Hydrogel Wound Dressings: Where Do We Stand in 2003?

David Eisenbud, MD, FACS, CWS; Heather Hunter, MPT, CWS, MLT; Linda Kessler, RN; and Karen Zulkowski, DNS, RN, CWS

A new era in wound care is under way in which the old one-size-fits-all approach to dressing selection has given way to individualized treatment based upon the needs of the particular patient and wound assessment findings. Advanced wound care, as practiced in specialized wound management centers and by sophisticated providers, is based upon physiologic considerations and a comprehensive observation of the wound. With recent advances in the understanding of detailed mechanisms of wound repair, and in response to heightened interest in wound care, the wound dressing market has been flooded with new products. Hydrogels, hydrocolloids, films, gauzes, alginates, biologics, and foams are among the many classes of dressings available to the practitioner.1

The hydrogel, originally developed in the 1950s, comprises a wide variety of hydrated polymer dressings that regulate fluid exchange from the wound surface.2 Because of their excellent biocompatibility, hydrogels are used in a wide variety of products including medical coatings, biosensors, skin-friendly adhesives, contact lenses, and wound dressings.3 The US Food and Drug Administration (FDA) has designated hydrogels as Class I devices, requiring minimal regulation.4 Nearly every major dressing manufacturer has one or more hydrogels in its product line.

Hydrogel products are marketed in various physical forms: gels, sheets, and gels pre-applied (or impregnated) to ordinary cotton gauze pads.5 Hydrogel sheets are used as primary dressings for shallow, flat wounds; examples include NU-GEL™ (Johnson + Johnson Wound Management Worldwide, A Division of Ethicon, Somerville, NJ), Vigilon® (CR Bard, Inc., Covington, Ga.), Flexigel® (Smith + Nephew, Largo, Fla.) and Aquamatrix (Hydrogel Design Systems, Langhorne, Pa.). Some are provided with adhesive borders. Depending upon the degree to which a wound is draining, hydrogel sheets may remain in place up to 4 days. Most hydrogel sheets come packaged with a protective layer of plastic that is removed before application to the wound surface; an additional layer of backing plastic may be left in place or can be removed to facilitate diffusion of water through the hydrogel into the atmosphere. Manufacturers have created a wide variety of sizes and shapes to accommodate uses on awkward surfaces such as the perineum.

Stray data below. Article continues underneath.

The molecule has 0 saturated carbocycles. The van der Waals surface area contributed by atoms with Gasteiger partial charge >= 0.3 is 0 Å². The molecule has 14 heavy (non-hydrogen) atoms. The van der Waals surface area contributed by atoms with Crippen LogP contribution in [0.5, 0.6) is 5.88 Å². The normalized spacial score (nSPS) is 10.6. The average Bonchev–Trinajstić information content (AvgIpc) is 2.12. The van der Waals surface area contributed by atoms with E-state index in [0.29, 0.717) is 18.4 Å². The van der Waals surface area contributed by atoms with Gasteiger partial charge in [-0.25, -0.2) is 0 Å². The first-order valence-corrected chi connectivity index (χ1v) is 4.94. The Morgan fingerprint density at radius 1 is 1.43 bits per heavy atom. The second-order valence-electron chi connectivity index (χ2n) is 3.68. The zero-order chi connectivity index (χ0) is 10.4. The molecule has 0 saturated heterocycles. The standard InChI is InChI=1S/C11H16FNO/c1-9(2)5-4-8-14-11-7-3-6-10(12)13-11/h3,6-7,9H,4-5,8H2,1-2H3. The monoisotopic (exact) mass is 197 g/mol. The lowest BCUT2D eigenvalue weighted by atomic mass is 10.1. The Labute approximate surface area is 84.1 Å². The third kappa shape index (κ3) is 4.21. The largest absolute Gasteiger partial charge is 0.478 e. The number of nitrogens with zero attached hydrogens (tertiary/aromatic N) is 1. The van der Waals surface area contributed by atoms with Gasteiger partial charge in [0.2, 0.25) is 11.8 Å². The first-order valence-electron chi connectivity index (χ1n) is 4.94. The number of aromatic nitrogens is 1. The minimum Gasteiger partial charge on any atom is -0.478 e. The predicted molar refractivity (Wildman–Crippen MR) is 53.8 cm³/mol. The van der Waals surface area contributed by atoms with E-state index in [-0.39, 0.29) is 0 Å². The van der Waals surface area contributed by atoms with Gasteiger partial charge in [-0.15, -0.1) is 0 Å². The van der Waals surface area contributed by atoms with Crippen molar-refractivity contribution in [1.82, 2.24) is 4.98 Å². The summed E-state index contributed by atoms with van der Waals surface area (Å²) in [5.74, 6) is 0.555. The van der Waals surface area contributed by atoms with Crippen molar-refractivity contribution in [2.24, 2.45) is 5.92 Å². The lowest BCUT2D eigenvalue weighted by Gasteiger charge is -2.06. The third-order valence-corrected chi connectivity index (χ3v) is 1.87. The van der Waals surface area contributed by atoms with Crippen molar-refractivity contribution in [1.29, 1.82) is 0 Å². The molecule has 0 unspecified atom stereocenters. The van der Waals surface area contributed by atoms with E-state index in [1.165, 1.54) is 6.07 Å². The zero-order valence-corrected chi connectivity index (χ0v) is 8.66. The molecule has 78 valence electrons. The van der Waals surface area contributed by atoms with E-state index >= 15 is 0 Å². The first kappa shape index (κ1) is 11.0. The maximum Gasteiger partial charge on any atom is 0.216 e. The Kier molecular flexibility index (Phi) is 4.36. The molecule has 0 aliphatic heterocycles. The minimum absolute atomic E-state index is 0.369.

Amorphous hydrogel can be used to fill a deep wound with irregular contours and is held in place with a secondary dressing that is generally changed at least once daily. Examples include Curasol™ Gel Wound Dressing (HEALTHPOINT, Fort Worth, Tex.), Iamin® Hydrating Gel (ProCyte, Redmond, Wash.), DuoDerm® Hydroactive Gel (ConvaTec, A Bristol-Myers Squibb Company, Princeton, NJ) and Restore™ Hydrogel Dressing (Hollister, Libertyville, Ill.).6 Amorphous hydrogels are available in tubes, spray bottles, and foil packets.

Hydrogel-impregnated gauze is sold as Aquagauze™ (DeRoyal, Powell, Tenn.), MPM Gel Pad™ Hydrogel Impregnated Gauze Pad (MPM Medical, Inc,, Irving, Tex.), Curafil® Hydrogel Impregnated Gauze (Kendall, Mansfield, Mass.) and Derma Cool (Afassco, Carson City, Nev.) These products better satisfy the reimbursement rules set forth by certain insurers, who in some cases limit access to hydrogel. In addition, each hydrogel product has an individual reimbursement code; in the hospital setting, such products are covered under the surgical dressing benefit. Hydrogel-impregnated gauze is particularly useful in tunneled and undermined wounds because the dressing is able to fill in the dead space.


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